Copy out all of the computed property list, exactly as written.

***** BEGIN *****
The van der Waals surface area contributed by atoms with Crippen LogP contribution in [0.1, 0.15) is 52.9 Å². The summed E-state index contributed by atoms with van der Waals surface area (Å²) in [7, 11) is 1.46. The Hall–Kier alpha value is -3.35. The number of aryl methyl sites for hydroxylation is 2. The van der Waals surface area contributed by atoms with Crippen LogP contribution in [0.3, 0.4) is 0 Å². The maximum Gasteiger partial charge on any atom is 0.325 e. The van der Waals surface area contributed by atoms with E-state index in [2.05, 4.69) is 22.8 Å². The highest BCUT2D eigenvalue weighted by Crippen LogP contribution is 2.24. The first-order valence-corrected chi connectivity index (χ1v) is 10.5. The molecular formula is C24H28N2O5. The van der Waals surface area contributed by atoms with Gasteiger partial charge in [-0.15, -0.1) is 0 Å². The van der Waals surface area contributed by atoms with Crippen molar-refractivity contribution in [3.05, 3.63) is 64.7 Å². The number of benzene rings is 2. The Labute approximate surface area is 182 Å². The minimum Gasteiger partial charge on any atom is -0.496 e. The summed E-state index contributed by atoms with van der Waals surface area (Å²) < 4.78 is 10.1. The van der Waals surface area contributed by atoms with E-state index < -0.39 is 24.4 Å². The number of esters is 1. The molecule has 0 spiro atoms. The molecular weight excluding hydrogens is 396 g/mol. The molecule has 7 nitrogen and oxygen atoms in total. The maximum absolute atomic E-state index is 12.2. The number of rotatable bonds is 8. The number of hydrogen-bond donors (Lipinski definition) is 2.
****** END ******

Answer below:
The van der Waals surface area contributed by atoms with Crippen LogP contribution in [0.1, 0.15) is 52.9 Å². The summed E-state index contributed by atoms with van der Waals surface area (Å²) in [7, 11) is 1.46. The Hall–Kier alpha value is -3.35. The number of aryl methyl sites for hydroxylation is 2. The van der Waals surface area contributed by atoms with Crippen LogP contribution in [0.3, 0.4) is 0 Å². The maximum Gasteiger partial charge on any atom is 0.325 e. The van der Waals surface area contributed by atoms with E-state index in [2.05, 4.69) is 22.8 Å². The highest BCUT2D eigenvalue weighted by Crippen LogP contribution is 2.24. The first-order valence-corrected chi connectivity index (χ1v) is 10.5. The molecular formula is C24H28N2O5. The van der Waals surface area contributed by atoms with Gasteiger partial charge in [-0.15, -0.1) is 0 Å². The van der Waals surface area contributed by atoms with Crippen molar-refractivity contribution in [3.05, 3.63) is 64.7 Å². The number of benzene rings is 2. The Labute approximate surface area is 182 Å². The minimum Gasteiger partial charge on any atom is -0.496 e. The summed E-state index contributed by atoms with van der Waals surface area (Å²) < 4.78 is 10.1. The van der Waals surface area contributed by atoms with E-state index < -0.39 is 24.4 Å². The number of esters is 1. The molecule has 0 spiro atoms. The molecular weight excluding hydrogens is 396 g/mol. The molecule has 7 nitrogen and oxygen atoms in total. The maximum absolute atomic E-state index is 12.2. The number of rotatable bonds is 8. The number of hydrogen-bond donors (Lipinski definition) is 2.